Electric Retrospective- Review: ‘Animal Crossing Pocket Camp’ fumbles mobile transition

Sean Mullins
Technology Columnist

“Animal Crossing Pocket Camp” takes the player out of the franchise’s usual rural setting for a job running a campsite. Image from Nintendo

Nintendo’s foray into mobile gaming succeeded by scaling down beloved games for mobile while retaining the key elements of their predecessors. However, its latest mobile release, “Animal Crossing Pocket Camp,” is missing the wrong elements.

Animal Crossing games focus on doing everything at the player’s pace. As the player moves into a town of anthropomorphic villagers, they can fish, catch bugs, dig for fossils, decorate their home and talk to neighbors at their own leisure. Ingame events have a daily schedule, and certain events and store hours occur at different points in the day, making its fantasy world of adorable animals feel down to earth.

“Pocket Camp,” on the other hand, focuses on a loop of finding items to give to villagers, receiving furniture materials, and making furniture to attract villagers to one’s campsite. The daily cycle is cut to three hours, and it shifts which villagers the player can do chores for. While villager chores existed in earlier games, they were previously optional, as the player could make money through other means.

These changes make “Pocket Camp” less of a relaxing getaway and more of a typical feedback loop for a mobile game. The three-hour cycle and chore-based progression removes the aspect of going at one’s own pace. Additionally, customization is pointless, since the game only incentivizes getting furniture that other villagers want at the player’s campsite. Even if it didn’t, the furniture and clothing selection is limited.

The graphics are mostly taken from “Animal Crossing New Leaf,” with a few new models and characters. As long as assets were taken from “New Leaf,” its phenomenal soundtrack should have been taken as well, as the new music isn’t as memorable. Since “Pocket Camp” runs on a three-hour timer, its few music tracks become very repetitive, as songs alternate with ingame events.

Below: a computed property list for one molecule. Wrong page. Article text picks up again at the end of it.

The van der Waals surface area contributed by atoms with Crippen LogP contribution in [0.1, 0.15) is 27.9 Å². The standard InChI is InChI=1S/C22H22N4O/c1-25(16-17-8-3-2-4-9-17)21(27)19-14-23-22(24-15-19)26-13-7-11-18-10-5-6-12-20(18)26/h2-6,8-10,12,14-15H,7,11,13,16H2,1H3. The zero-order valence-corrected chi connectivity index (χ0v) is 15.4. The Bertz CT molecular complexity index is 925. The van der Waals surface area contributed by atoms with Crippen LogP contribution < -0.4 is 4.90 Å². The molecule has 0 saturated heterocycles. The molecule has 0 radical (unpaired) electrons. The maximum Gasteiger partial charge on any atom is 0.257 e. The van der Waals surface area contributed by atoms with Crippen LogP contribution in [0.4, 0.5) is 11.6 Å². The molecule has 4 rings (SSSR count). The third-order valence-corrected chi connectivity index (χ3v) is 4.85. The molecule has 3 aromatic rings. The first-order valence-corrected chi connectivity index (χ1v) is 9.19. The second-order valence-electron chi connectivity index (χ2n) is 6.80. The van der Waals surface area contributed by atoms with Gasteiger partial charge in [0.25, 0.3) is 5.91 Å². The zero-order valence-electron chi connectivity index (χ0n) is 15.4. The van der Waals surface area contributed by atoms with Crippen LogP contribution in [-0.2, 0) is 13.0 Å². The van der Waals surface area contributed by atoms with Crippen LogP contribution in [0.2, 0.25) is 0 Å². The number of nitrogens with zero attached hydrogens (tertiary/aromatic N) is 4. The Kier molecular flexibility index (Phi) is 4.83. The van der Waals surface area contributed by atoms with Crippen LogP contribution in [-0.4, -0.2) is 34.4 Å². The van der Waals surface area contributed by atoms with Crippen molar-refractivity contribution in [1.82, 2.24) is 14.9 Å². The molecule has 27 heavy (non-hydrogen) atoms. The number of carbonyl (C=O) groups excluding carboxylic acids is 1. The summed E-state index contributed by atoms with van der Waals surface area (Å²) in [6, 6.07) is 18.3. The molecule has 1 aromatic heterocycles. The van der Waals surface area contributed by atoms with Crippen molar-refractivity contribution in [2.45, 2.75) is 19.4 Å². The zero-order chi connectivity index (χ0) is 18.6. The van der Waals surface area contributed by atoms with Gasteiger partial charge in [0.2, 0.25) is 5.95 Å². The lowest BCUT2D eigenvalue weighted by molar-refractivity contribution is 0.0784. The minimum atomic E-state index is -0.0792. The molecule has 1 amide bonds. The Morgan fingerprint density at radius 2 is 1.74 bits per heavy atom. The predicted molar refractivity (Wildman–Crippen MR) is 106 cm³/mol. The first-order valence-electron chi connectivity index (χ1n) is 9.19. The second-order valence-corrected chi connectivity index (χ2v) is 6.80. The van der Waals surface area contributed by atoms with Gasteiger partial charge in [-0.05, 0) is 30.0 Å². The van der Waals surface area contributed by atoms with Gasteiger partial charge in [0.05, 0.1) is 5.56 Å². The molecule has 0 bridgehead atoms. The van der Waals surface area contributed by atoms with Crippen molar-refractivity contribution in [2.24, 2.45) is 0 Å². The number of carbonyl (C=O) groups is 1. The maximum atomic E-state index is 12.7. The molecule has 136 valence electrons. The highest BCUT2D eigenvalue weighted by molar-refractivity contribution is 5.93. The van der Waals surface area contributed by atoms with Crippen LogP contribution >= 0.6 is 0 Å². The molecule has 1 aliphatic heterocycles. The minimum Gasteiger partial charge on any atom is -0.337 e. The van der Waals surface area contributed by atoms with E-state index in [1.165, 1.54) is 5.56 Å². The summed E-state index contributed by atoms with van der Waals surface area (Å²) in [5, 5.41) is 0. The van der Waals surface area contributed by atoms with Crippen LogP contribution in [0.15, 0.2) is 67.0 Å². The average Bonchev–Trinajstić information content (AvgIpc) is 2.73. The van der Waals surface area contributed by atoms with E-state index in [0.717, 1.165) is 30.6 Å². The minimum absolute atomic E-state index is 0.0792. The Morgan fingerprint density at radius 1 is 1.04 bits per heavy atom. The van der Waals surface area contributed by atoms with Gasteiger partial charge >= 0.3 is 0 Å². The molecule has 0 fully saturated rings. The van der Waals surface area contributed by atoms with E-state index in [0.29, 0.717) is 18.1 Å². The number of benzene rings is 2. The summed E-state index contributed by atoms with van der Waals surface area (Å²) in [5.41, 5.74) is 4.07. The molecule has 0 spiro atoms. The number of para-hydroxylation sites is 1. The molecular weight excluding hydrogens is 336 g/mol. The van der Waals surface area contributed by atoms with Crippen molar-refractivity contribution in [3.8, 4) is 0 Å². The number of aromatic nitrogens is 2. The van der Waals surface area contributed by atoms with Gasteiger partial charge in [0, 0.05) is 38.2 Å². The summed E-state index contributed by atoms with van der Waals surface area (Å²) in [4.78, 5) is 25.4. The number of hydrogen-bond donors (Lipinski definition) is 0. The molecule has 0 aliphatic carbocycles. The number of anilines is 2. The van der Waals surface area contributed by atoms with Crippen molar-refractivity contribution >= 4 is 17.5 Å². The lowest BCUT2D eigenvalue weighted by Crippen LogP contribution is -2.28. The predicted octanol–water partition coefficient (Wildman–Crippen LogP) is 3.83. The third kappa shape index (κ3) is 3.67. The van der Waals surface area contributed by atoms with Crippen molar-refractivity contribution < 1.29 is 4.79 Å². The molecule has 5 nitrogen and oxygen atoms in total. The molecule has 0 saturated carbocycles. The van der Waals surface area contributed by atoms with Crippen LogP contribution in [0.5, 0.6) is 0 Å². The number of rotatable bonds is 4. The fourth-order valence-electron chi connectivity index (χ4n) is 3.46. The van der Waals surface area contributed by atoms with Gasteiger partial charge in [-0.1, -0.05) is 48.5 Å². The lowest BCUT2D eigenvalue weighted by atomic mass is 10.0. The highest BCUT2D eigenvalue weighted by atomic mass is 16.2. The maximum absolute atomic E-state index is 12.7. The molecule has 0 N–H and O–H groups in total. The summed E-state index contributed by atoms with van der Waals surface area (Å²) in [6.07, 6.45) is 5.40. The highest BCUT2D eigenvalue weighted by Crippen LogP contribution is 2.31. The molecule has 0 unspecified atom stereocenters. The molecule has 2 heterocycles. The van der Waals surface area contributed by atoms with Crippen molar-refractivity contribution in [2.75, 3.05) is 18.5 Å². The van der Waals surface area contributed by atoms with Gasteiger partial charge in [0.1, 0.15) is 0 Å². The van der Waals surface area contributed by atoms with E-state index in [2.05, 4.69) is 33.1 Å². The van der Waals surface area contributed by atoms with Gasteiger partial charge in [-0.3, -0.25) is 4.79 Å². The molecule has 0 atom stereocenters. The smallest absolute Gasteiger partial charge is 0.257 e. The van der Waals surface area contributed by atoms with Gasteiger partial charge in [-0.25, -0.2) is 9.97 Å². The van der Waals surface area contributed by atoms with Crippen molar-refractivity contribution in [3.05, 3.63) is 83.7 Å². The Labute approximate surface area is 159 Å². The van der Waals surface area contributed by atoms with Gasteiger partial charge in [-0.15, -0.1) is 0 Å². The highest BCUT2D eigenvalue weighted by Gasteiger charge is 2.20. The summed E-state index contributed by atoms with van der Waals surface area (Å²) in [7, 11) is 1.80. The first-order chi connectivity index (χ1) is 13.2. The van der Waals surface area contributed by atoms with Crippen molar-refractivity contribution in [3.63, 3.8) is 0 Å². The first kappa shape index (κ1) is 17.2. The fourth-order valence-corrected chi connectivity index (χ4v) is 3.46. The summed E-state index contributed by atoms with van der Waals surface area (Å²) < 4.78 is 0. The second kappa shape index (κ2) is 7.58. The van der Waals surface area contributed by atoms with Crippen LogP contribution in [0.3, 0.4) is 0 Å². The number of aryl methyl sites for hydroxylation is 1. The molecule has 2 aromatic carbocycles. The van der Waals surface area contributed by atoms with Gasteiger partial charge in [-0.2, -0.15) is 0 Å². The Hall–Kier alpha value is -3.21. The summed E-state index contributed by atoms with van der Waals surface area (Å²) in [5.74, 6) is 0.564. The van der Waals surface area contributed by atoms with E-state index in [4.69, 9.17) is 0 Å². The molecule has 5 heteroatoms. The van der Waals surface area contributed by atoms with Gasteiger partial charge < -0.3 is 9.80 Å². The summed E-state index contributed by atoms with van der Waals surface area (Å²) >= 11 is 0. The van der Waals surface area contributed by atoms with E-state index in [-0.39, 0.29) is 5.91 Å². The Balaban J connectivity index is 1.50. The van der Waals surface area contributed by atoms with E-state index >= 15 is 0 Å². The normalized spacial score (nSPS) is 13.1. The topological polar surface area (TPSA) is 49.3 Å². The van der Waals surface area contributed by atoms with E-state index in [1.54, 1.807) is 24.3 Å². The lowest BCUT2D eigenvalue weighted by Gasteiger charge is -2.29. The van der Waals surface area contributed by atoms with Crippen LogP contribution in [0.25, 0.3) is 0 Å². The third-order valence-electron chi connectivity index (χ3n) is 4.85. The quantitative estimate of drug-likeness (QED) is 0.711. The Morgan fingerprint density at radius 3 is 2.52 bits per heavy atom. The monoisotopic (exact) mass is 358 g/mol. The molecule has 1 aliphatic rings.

Connectivity issues plague “Pocket Camp” long after launch. All of Nintendo’s mobile titles thus far require internet connection, “Pocket Camp” included. For some inexplicable reason, even in areas where wifi connection is stellar, the app often shows error messages and usually forces itself to restart. This doesn’t occur with Nintendo’s other apps, so it may be a server issue, but these issues should’ve been fixed by now, two months post-launch.

Like many mobile games, “Pocket Camp” is freemium, a free-to-play game with ingame currency purchased with real money- in this case, Leaf Tickets, which can speed up construction. However, the amount of Leaf Tickets required to do so is so astronomically high that they’re ineffective. The maximum ticket purchase- 1,200 tickets for $39.99- is the same price as two copies of “New Leaf,” a full Animal Crossing experience.

Recent Animal Crossing games have had excellent multiplayer, but player interaction in “Pocket Camp” is surprisingly limited. Players can only visit other campsites without truly interacting with other players, and most interaction is done through Market Boxes, which can be used to sell items to other players. While this can be helpful, it would be much more useful if players could sell rare materials, let alone interact directly with others.

Multiplayer aside, other major features from past games are missing. Custom clothing prints would’ve allowed players to express their artistic side and could’ve worked easily with a smartphone touch screen, given that was the control scheme in “New Leaf.” The museum, which allows players to track different fossils, bugs and fish they’ve found, is also absent. While updates will bring new content, nothing substantial appears to be imminent.

Ironically, an Animal Crossing game exists that would have worked well on mobile. “Happy Home Designer,” released in 2015 for 3DS, used “New Leaf” gameplay but focuses on customizing villagers’ houses however players see fit. While the game didn’t have enough content to warrant a $39.99 release, as a freemium game, it could have worked, while still retaining more of Animal Crossing’s key elements than “Pocket Camp” does.

“Pocket Camp” did as advertised, being a scaled-down Animal Crossing that focuses on the series’s key elements. However, unlike Nintendo’s other mobile titles, especially “Fire Emblem Heroes,” “Pocket Camp” disregards what makes Animal Crossing so fun. While the game is enjoyable for a bit, it quickly becomes a loop of chores with no good incentive. Hopefully Nintendo’s next mobile title better can see the forest for the trees.

“Animal Crossing Pocket Camp” is available on iOS and Android for free with optional in-app purchases.

Go to the Electric Retrospective blog at https://electricretrospective.wordpress.com for more game reviews and news. New posts release every Tuesday.

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